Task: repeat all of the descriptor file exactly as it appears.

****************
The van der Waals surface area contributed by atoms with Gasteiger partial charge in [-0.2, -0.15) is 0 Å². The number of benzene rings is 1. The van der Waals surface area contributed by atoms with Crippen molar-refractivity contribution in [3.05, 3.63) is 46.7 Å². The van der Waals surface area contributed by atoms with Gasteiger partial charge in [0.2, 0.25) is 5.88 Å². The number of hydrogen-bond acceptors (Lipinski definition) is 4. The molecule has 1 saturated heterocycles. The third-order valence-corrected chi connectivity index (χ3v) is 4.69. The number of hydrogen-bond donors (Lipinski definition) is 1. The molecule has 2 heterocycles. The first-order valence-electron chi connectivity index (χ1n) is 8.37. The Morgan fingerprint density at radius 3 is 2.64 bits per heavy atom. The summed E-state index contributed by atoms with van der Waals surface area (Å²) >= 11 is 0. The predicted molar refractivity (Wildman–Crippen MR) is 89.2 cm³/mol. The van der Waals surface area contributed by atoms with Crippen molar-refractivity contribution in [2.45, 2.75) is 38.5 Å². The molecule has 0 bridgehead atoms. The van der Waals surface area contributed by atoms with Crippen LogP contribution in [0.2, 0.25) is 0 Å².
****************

The van der Waals surface area contributed by atoms with Gasteiger partial charge in [-0.2, -0.15) is 0 Å². The number of benzene rings is 1. The van der Waals surface area contributed by atoms with Crippen molar-refractivity contribution in [3.05, 3.63) is 46.7 Å². The van der Waals surface area contributed by atoms with Gasteiger partial charge in [0.2, 0.25) is 5.88 Å². The number of hydrogen-bond acceptors (Lipinski definition) is 4. The molecule has 1 saturated heterocycles. The third-order valence-corrected chi connectivity index (χ3v) is 4.69. The number of hydrogen-bond donors (Lipinski definition) is 1. The molecule has 2 heterocycles. The first-order valence-electron chi connectivity index (χ1n) is 8.37. The Morgan fingerprint density at radius 3 is 2.64 bits per heavy atom. The summed E-state index contributed by atoms with van der Waals surface area (Å²) >= 11 is 0. The predicted molar refractivity (Wildman–Crippen MR) is 89.2 cm³/mol. The van der Waals surface area contributed by atoms with Crippen molar-refractivity contribution in [2.45, 2.75) is 38.5 Å². The molecule has 0 bridgehead atoms. The van der Waals surface area contributed by atoms with Crippen LogP contribution in [0.2, 0.25) is 0 Å².